In addition to the reanalysis of moral psychology fMRI data, we replicated the analysis with three additional datasets containing data collected from 16 or more participants, available at NeuroVault1 (Gorgolewski et al., 2015), which is an open repository for image files containing results from statistical analyses. We downloaded image files the from three data collections containing results from first-level analyses examining the neural correlates of various cognitive processes (e.g., mental calculation, face recognition) at the within-subject level (Henson et al., 2002; Amalric and Dehaene, 2016; Gordon et al., 2017; Kievit et al., unpublished). Further details, including the NeuroVault ID, citation information, analyzed contrast, number of included images, and type of statistical map for each dataset are presented in Table 1.

TABLE 1
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TABLE 1. Previous studies analyzed for replications.

Procedures

Preprocessing and First-Level Analysis

The scanned images were analyzed using SPM 12. First, we performed RETROICOR (Retrospective Image Correction) and RVHRCOR (respiration variations and heart rate correction) to minimize artifacts associated with respiratory and cardiac activities (Glover et al., 2000; Chang and Glover, 2009). These corrections were performed by using a LINUX script provided by Glover (2009), while spiral in-and-out functional images were being reconstructed. Second, we conducted slice time correction, motion correction, co-registration with structural images, normalization into SPM’s standard MNI space (79 × 95 × 68, 2 × 2 × 2 mm3 voxels), and spatial smoothing with Gaussian FWHM = 8 mm. All these preprocessing procedures were performed following steps and using parameters suggested in tutorials in the SPM 12 manual (Ashburner et al., 2016) and with SPM’s default settings.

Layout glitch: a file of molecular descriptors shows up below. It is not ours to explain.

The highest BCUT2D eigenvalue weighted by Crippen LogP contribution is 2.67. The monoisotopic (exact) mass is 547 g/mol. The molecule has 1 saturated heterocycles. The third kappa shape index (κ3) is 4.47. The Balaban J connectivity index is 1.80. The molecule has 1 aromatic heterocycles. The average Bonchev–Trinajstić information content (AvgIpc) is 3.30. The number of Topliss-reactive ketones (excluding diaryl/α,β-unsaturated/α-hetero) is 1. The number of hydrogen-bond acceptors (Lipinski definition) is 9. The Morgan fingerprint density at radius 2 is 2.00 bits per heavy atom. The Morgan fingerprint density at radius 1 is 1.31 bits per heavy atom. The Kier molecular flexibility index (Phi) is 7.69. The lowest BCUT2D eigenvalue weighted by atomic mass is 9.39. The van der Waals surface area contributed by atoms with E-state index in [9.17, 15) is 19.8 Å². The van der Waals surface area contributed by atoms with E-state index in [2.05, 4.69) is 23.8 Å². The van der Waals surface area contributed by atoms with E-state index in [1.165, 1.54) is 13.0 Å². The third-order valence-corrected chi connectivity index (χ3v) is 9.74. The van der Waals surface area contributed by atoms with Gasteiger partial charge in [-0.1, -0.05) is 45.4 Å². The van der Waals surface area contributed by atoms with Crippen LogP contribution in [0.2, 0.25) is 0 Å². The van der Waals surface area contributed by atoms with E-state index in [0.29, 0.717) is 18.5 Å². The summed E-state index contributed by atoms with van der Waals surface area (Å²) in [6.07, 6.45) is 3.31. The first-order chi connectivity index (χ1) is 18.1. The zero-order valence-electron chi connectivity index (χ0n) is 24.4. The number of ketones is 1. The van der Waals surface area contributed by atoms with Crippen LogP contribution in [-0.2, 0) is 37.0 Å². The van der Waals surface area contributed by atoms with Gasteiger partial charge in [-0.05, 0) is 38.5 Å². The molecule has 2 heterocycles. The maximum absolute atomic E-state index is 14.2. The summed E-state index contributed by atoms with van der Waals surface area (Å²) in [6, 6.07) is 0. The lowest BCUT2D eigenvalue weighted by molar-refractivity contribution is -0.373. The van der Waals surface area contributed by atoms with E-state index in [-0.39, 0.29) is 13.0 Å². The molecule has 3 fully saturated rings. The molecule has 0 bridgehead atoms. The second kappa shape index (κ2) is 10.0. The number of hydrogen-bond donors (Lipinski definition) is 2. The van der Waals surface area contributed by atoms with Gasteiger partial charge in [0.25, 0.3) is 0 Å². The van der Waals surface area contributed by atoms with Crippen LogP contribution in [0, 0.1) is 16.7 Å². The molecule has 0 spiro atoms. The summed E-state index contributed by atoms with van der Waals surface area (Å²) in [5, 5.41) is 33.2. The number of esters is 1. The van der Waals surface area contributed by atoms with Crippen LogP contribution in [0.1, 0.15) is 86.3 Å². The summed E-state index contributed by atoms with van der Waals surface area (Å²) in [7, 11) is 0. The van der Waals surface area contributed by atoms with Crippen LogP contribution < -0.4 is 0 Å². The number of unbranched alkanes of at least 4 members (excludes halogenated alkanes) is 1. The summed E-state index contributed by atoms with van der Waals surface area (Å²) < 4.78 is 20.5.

We conducted first-level analysis for each participant with the preprocessed images. For the first-level analysis, the regressors for the corresponding dilemma type blocks were modeled as a boxcar function convolved with the canonical hemodynamic response function. For each trial, we modeled neural activity, four scans before, one during, and three after the moment of response, similar to the analyses conducted by Greene et al. (2001, 2004). We treated each voxel according to SPM’s general linear model. The first-level analysis was also performed following the guidelines and parameters provided by SPM tutorials and with SPM’s default values (Ashburner et al., 2016). Once the first-level analysis was completed, we created a contract image, moral (MP + MI) versus NM conditions, for each participant for the second-level analysis. In addition to the main contrast of interest, moral versus non-moral conditions, we created four different types of contrasts, MP versus NM, MI versus NM, MP versus MI and MI versus MP conditions, for exploratory purposes.